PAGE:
This study is taking place in the Ashanti region of Ghana, where there are 1700 Junior High Schools and 140 Senior High Schools, varying greatly in their quality. Each year, about 80,000 students in the Ashanti Region take the BECE.

High school graduates in Ghana. Photo: Nataly Reinch |
Nataly Reinch |

Details of the intervention

Researchers are conducting a randomized evaluation to test the impact of providing information about the secondary school application and admissions process to students, teachers, and parents on students’ educational outcomes. Nine hundred schools are participating in the project, each one randomly assigned to one of three groups (300 schools each). In the first group, students and teachers will receive information in the form of booklets and an in-school information session. The booklets will cover secondary schools’ fees, facilities, certification pass rates, and admission standards. The information session will cover secondary school admissions strategies, advice for dealing with restrictions on secondary school choice, how to interpret BECE scores, and other details regarding the school selection process.

In the second group of schools, students and teachers will receive the same information booklets and attend the same information sessions, but in this group, students’ parents will also be invited to a school-based workshop about the secondary school application process. The workshop will cover much of the same material that students and teachers will have heard at their information session.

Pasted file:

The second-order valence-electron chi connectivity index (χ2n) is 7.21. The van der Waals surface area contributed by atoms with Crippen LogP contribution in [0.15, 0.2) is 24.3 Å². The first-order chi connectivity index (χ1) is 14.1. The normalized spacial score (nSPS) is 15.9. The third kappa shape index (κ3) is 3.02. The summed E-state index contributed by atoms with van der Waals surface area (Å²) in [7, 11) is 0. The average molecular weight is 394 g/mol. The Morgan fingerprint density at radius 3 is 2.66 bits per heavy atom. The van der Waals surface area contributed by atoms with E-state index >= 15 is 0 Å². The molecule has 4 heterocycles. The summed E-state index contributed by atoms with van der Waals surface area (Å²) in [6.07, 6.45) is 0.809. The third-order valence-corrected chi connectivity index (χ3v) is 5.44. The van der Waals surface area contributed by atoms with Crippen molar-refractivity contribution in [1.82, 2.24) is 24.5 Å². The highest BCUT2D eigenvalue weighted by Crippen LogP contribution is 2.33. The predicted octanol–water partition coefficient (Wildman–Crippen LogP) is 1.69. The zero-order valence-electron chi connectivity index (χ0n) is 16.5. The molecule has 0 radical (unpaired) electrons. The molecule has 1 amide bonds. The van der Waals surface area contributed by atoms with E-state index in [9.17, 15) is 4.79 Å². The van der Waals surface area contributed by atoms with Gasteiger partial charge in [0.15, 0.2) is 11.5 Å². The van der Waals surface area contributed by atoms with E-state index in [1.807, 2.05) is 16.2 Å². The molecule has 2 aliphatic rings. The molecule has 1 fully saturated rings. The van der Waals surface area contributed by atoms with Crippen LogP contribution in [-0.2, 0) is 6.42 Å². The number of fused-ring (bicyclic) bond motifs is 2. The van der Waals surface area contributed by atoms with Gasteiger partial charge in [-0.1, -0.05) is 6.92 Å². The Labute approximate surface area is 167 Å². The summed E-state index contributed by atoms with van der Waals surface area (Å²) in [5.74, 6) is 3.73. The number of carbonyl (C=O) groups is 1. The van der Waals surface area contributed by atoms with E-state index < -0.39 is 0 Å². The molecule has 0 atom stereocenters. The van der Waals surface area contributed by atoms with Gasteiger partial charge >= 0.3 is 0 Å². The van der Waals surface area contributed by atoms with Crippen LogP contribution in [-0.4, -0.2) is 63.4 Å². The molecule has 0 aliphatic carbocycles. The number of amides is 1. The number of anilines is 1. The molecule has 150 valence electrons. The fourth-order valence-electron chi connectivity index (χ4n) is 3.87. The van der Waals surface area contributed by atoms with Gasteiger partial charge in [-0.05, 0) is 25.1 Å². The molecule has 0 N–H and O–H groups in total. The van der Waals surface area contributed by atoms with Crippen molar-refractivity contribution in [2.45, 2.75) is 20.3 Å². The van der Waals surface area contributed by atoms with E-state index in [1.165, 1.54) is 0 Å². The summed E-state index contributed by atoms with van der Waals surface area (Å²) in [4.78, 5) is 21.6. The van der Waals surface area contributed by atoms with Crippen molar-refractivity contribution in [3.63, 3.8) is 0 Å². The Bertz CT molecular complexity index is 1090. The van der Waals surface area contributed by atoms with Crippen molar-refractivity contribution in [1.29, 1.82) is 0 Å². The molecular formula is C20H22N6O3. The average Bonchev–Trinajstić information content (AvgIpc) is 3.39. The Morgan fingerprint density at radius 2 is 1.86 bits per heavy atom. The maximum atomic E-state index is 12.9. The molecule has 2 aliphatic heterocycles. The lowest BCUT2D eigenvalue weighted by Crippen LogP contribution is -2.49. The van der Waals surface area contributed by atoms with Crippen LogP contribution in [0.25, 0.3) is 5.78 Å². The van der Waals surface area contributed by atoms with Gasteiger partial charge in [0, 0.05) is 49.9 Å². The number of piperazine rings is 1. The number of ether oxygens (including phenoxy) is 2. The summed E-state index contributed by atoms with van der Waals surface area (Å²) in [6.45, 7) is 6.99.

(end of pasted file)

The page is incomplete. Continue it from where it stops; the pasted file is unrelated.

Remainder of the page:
The final group of schools will be a comparison group; students, teachers, and parents at schools in this group will not receive any new information.

Researchers will use a combination of survey and administrative data to evaluate whether access to information on school performance and the application process improves students’ welfare and academic outcomes. Researchers will also measure the impact of the information program on students’ likelihood of attending secondary school, the quality of secondary schools they attend, their likelihood of taking the certification exam and their performance on that test, and whether or not they go on to enter university. Since simply surveying people on a given topic can sometimes change behavior, researchers only administered the in-depth initial survey to a random half of all participants.

Finally, researchers will compare students in the second group, whose parents had access to the parents’ information session, to students in the first group, whose parents were not offered this workshop. This will help researchers evaluate the additional benefit, if any, of directly informing parents.

Results and policy lessons

Project ongoing, results forthcoming.

Ajayi, Kehinde F., Willa H. Friedman, and Adrienne M. Lucas. 2017. "The Importance of Information Targeting for School Choice." American Economic Review: Papers & Proceedings 107(5): 638–643.